Many believe that a cut in OPEC production will help to stabilize crude oil prices. However, Saudi Arabia has made it clear in recent months that any cuts to OPEC production will have to be multilateral across all members and that it will not be the sole responsibility of the Saudis. This is a difficult proposal to accept for many OPEC members, particularly Iran, Libya and to a lesser extent Iraq. As Exhibit 4 indicates, Iran and Libya are not currently producing near their recent peak capacity. However, Saudi Arabia is still producing at the same high levels as when the Kingdom supported the international community’s release of oil from strategic petroleum reserves to fend off supply fears during the Arab Spring.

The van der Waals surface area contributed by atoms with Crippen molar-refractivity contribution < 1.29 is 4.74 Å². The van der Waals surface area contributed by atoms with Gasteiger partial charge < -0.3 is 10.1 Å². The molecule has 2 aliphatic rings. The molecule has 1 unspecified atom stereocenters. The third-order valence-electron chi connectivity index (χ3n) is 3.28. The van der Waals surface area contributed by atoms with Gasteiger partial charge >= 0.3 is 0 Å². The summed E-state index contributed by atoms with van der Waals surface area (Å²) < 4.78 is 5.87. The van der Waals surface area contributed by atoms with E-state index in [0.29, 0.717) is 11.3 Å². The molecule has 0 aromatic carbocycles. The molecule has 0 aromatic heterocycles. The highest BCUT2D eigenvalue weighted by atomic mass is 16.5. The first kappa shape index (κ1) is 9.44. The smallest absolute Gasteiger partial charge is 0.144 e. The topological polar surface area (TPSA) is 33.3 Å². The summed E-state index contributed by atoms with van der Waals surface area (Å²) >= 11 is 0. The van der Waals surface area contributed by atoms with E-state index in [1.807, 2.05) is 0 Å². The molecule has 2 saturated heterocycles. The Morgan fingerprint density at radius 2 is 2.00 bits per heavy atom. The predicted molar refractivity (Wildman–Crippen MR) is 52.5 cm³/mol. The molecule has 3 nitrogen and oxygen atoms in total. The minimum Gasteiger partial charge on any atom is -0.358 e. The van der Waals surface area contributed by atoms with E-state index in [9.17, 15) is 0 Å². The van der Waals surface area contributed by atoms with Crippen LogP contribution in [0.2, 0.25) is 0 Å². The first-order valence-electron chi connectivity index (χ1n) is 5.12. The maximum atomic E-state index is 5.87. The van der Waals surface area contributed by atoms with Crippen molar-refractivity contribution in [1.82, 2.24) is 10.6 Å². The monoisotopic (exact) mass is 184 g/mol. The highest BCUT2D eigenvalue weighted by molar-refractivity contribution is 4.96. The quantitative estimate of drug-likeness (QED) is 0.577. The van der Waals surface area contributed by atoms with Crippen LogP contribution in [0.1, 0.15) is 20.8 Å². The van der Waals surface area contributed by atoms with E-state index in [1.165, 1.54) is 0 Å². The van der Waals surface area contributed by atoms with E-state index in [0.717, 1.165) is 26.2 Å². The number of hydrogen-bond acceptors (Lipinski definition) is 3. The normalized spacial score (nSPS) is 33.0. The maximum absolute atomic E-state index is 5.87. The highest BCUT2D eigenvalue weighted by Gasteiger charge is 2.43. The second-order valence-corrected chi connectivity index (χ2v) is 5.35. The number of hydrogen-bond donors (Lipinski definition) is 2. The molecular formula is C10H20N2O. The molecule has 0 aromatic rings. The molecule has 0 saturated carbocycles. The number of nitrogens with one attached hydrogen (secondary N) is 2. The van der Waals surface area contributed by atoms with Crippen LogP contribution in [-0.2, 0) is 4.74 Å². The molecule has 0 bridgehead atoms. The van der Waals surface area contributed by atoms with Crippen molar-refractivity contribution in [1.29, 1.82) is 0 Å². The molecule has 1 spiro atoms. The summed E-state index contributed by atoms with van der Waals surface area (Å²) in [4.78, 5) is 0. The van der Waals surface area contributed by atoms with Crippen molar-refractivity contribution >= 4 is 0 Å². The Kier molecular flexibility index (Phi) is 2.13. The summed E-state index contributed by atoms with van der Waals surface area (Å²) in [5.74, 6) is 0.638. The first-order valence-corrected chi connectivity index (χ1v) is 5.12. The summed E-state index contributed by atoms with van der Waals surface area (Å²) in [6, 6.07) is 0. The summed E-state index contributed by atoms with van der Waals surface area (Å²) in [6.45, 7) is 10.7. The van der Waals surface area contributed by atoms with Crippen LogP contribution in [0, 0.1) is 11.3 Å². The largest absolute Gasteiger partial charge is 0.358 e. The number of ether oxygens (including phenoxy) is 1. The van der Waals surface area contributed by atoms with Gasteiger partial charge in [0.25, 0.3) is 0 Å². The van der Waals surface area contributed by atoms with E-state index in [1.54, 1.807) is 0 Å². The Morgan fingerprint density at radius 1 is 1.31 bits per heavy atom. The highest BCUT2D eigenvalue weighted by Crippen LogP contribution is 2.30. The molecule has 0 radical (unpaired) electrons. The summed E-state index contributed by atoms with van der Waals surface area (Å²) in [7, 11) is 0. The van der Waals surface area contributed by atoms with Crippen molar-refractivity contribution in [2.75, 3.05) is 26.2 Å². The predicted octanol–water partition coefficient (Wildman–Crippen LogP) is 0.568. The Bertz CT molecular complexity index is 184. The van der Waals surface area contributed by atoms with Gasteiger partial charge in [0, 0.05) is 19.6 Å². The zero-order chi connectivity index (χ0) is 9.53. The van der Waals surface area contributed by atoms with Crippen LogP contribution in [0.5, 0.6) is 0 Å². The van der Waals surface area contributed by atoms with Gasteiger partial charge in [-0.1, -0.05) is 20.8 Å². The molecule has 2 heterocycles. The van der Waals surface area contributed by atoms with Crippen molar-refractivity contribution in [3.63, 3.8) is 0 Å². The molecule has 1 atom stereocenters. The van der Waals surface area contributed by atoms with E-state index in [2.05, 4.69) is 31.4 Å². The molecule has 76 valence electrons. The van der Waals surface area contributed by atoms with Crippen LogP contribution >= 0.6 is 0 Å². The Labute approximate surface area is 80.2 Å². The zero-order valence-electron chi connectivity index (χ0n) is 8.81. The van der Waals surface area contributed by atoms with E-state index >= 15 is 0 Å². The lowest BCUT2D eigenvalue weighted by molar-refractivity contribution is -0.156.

Saudi Arabia clearly won the debate with other OPEC members at the semiannual meeting in Vienna on November 27th. OPEC surprisingly kept its oil production quota of 30 million barrels per day unchanged, which implies a cut in actual production of only about 300,000 barrels per day if members adhere to their quotas. We agree with those who have speculated that Saudi Arabia and OPEC are no longer willing to shoulder the burden as a swing producer to higher cost competition. Nevertheless, this is a painful decision for most members of OPEC due to their dependence on oil revenues to meet governmental budgets. Should oil prices remain in the $60 per barrel range for more than one quarter, we expect OPEC to revisit this most recent decision and possibly be joined by non-OPEC members in a production cut.